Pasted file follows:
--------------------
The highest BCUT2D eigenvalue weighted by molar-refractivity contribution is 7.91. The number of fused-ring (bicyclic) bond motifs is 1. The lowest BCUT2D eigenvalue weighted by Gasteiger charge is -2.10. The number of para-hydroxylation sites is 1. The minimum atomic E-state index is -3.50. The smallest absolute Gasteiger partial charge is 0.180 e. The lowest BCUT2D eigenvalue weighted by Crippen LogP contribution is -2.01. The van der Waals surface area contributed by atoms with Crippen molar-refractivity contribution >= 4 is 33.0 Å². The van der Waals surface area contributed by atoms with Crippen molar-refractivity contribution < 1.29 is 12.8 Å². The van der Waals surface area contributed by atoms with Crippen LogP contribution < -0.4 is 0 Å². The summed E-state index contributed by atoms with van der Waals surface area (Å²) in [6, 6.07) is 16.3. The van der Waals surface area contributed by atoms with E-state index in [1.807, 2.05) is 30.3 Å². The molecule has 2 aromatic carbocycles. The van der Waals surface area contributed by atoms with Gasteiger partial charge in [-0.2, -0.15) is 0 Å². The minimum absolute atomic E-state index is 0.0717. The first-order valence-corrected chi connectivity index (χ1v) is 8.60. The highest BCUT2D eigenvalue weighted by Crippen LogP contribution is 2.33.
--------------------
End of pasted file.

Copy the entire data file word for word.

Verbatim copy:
The highest BCUT2D eigenvalue weighted by molar-refractivity contribution is 7.91. The number of fused-ring (bicyclic) bond motifs is 1. The lowest BCUT2D eigenvalue weighted by Gasteiger charge is -2.10. The number of para-hydroxylation sites is 1. The minimum atomic E-state index is -3.50. The smallest absolute Gasteiger partial charge is 0.180 e. The lowest BCUT2D eigenvalue weighted by Crippen LogP contribution is -2.01. The van der Waals surface area contributed by atoms with Crippen molar-refractivity contribution >= 4 is 33.0 Å². The van der Waals surface area contributed by atoms with Crippen molar-refractivity contribution < 1.29 is 12.8 Å². The van der Waals surface area contributed by atoms with Crippen LogP contribution < -0.4 is 0 Å². The summed E-state index contributed by atoms with van der Waals surface area (Å²) in [6, 6.07) is 16.3. The van der Waals surface area contributed by atoms with E-state index in [1.807, 2.05) is 30.3 Å². The molecule has 2 aromatic carbocycles. The van der Waals surface area contributed by atoms with Gasteiger partial charge in [-0.2, -0.15) is 0 Å². The minimum absolute atomic E-state index is 0.0717. The first-order valence-corrected chi connectivity index (χ1v) is 8.60. The highest BCUT2D eigenvalue weighted by Crippen LogP contribution is 2.33.